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Coffee Donations A Reminder of Alberta’s Generous Nature

coffeeLast week’s random mass coffee donations that started in Alberta (and quickly spread across the country) said something great about our province. It demonstrated the genuine and selfless generosity of people in Alberta. Now, of course, that money may have made a greater impact had it gone to a worthy nonprofit organization, but that doesn’t make the gestures any less generous. These anonymous coffee donations serve as a reminder that while there is always more to be done and room for improvement, Albertans are a giving people – whether it is a cash (or in kind) donation or contribution of volunteer hours.

According to the 2010 CSGVP, Albertans contributed an average of 140 volunteer hours and $562 in donations in 2010. Those are positive numbers, but the really encouraging trend is the steady increase in the rate of volunteerism among Albertans from 2004 (48%) to 2007 (52%) to 2010 (55%). Alberta’s population currently sits at 4 million people, with the provincial government projecting that it will swell to 6 or 7 million by 2041. That means demand will certainly rise for services provided by Alberta’s nonprofits, but if the promising upward trend in volunteerism continues we will meet the challenge.

A donation of 500 cups of coffee doesn’t directly address any of the social problems the nonprofit/voluntary sector is currently focused on. However, it serves as a reminder that Albertans care about one another and that the people of Alberta possess a powerful spirit of giving. This spirit of giving will be tested in the coming years, but there is reason for optimism for Alberta, its nonprofit sector and its most vulnerable citizens.


Tim Henderson, Office and Communications Coordinator

Alberta’s Community Spirit Endures Flood

saddledomeAlberta has always been a community of volunteers, whether that is formally or informally. The last 10 days have been no different.  The devastating floods in Southern Alberta have caused an outpouring of support and help; the Volunteer Alberta office even got a few inquiries from people wanting to volunteer.

I wanted to share one particular story that helps put to rest the famous Edmonton-Calgary rivalry, which has all but dissipated since the flood. Well, at least until hockey starts again.

The day the flood began marked the beginning of the Sled Island Music & Arts Festival, a weekend long independent festival hosted by various venues in downtown Calgary. Within hours of the festival being officially cancelled, organizers in Edmonton stepped up to host bands and would-be festival attendees in a new event called Shred Island.  A one night event turned into a weekend long festival featuring 30 bands and hundreds of attendees all thanks to donated venues, food, alcohol and time.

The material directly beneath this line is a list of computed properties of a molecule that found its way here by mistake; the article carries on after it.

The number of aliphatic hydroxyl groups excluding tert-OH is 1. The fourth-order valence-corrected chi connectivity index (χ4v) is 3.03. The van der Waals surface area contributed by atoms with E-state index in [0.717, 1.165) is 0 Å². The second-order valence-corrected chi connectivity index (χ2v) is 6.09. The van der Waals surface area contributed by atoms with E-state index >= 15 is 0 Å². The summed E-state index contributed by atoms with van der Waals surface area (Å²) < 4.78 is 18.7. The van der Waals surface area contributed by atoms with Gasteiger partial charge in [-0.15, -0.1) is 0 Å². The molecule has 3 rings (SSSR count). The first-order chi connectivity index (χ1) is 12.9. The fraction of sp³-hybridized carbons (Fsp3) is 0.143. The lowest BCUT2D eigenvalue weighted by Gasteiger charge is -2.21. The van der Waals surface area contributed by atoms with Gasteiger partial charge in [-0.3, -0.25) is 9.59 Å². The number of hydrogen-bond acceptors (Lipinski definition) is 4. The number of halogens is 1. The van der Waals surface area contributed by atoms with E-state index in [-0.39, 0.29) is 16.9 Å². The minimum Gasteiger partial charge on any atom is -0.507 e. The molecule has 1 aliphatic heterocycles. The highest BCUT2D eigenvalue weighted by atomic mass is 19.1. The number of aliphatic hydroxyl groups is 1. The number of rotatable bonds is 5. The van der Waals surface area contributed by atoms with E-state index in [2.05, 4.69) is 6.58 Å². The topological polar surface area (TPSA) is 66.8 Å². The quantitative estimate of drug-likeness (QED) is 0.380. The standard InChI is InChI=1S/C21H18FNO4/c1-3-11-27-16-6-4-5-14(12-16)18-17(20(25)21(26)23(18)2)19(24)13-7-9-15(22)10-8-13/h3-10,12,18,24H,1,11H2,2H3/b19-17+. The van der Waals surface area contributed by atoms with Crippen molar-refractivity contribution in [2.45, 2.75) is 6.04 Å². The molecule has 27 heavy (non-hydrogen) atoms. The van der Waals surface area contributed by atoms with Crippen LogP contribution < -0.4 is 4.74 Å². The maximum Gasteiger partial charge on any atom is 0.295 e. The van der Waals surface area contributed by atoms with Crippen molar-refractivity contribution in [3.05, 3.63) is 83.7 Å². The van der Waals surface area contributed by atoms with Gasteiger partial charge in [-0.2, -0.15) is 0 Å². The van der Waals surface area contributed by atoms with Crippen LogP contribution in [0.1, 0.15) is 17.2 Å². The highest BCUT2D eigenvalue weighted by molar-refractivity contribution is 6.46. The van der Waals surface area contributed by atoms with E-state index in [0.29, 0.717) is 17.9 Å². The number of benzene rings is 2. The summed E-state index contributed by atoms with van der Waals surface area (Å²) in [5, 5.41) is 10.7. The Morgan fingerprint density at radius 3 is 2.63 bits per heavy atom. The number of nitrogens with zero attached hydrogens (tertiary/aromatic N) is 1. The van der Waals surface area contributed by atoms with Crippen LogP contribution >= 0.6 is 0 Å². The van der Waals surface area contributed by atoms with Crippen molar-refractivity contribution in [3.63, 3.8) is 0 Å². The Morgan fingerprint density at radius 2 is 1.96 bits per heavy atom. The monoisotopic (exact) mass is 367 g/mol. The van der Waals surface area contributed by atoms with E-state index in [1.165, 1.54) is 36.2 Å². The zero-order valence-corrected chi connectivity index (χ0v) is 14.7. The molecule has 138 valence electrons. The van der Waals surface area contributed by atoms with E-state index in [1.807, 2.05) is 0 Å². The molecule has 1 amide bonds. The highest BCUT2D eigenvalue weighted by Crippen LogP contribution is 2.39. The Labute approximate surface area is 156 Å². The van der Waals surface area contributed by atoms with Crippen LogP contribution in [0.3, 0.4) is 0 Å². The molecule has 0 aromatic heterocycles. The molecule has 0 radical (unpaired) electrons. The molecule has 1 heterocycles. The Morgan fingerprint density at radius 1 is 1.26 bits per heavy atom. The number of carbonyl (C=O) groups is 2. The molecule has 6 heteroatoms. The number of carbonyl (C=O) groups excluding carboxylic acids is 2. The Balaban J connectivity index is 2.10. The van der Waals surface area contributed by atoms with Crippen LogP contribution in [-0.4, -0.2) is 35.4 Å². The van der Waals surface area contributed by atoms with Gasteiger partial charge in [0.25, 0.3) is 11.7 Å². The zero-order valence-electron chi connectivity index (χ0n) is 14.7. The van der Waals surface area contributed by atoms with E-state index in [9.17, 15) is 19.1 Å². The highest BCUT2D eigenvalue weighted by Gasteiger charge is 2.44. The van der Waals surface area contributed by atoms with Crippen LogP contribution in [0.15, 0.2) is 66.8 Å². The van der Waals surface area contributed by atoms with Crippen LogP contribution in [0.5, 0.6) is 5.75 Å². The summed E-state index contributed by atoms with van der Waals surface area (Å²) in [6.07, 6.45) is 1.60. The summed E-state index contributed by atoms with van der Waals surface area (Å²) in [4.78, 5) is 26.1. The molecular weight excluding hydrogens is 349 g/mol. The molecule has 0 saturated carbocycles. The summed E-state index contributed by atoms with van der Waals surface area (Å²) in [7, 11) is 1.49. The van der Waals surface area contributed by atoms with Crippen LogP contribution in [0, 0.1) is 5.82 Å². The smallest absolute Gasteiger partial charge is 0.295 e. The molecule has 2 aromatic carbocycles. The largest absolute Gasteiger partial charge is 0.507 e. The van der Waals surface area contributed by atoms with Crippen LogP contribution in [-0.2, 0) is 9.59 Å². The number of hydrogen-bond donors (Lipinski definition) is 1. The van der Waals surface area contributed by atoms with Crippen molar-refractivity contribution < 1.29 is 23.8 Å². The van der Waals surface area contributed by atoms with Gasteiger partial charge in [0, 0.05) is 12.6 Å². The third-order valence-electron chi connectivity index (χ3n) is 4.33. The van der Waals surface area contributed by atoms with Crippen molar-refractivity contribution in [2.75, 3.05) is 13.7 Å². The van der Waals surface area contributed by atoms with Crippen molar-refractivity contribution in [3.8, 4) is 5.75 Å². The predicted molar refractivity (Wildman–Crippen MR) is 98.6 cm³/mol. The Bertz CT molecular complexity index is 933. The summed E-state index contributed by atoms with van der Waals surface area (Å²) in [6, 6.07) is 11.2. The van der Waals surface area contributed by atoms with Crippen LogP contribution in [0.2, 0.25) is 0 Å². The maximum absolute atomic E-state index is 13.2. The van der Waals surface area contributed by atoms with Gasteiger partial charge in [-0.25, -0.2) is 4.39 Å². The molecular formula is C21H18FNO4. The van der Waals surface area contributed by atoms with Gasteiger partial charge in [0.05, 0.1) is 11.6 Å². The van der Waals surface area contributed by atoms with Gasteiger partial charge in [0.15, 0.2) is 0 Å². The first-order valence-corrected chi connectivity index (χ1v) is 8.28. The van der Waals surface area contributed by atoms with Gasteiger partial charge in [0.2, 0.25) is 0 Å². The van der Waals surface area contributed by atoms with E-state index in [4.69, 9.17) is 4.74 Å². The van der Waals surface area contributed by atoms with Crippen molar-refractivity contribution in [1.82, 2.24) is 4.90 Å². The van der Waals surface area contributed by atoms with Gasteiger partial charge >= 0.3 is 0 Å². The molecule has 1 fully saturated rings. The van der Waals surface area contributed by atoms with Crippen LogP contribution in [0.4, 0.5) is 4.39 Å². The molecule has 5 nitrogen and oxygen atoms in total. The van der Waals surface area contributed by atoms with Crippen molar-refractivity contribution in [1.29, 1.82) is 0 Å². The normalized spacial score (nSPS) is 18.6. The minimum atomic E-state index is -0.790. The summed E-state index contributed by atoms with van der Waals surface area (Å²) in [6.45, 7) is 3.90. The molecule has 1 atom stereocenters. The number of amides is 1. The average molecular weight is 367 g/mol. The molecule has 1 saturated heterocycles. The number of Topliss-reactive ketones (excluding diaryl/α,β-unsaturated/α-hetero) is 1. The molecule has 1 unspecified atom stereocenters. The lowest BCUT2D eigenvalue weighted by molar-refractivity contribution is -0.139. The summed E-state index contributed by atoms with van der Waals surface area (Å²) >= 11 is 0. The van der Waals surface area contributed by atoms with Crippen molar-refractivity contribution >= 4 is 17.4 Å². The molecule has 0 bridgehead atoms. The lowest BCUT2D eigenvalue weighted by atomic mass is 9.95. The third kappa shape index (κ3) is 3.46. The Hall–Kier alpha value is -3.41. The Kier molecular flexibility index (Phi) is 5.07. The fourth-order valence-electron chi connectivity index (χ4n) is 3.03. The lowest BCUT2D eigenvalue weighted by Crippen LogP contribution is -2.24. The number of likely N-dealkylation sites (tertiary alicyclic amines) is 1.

Video: Sled Island Documentary Trailer

While this event didn’t ease the difficulty of those directly affected by the floods, displaced ticket holder passes were honoured at the Edmonton venues. It gave the bands that travelled across Canada to attend Sled Island the opportunity to still play a show and generate some revenue and provided a morale boost and a moment of normalcy for attendees.

For information on how you can help those affected by the flooding in Southern Alberta, visit the Government of Alberta’s flood website.


Lisa Michetti, Member Engagement Manager

Guest Blog: Volunteerism has changed – but have nonprofits changed with it?

“Volunteering is on the decline.”
“Young people are disengaged.”
“People are abandoning community.”

I heard versions of these same concerns while delivering workshops last week in three very different communities.

While on the surface many would believe these are valid issues, personally I’m not buying it.

I’m not buying it because everywhere I go, in addition to these concerns, I’m also hearing that people are hungry for a sense of community and for being connected to one another. And, despite not always being involved, they very much do want to give back to their communities.

Could it be that it isn’t people who are abandoning community, but rather, communities abandoning people?

As my good friend Ian Hill puts it, volunteering has changed but communities and nonprofit organizations haven’t always changed with them.

He’s so very right.

Hill points out that volunteering is in our DNA because it used to be obligatory and essential.

When people first settled in Canada, if they didn’t volunteer to help one another clear the land and build their homes and barns, they simply wouldn’t have survived.  If they hadn’t banded together and shared their respective resources, they wouldn’t have been able to respond to the need for roads, churches, schools, parks, and other community services.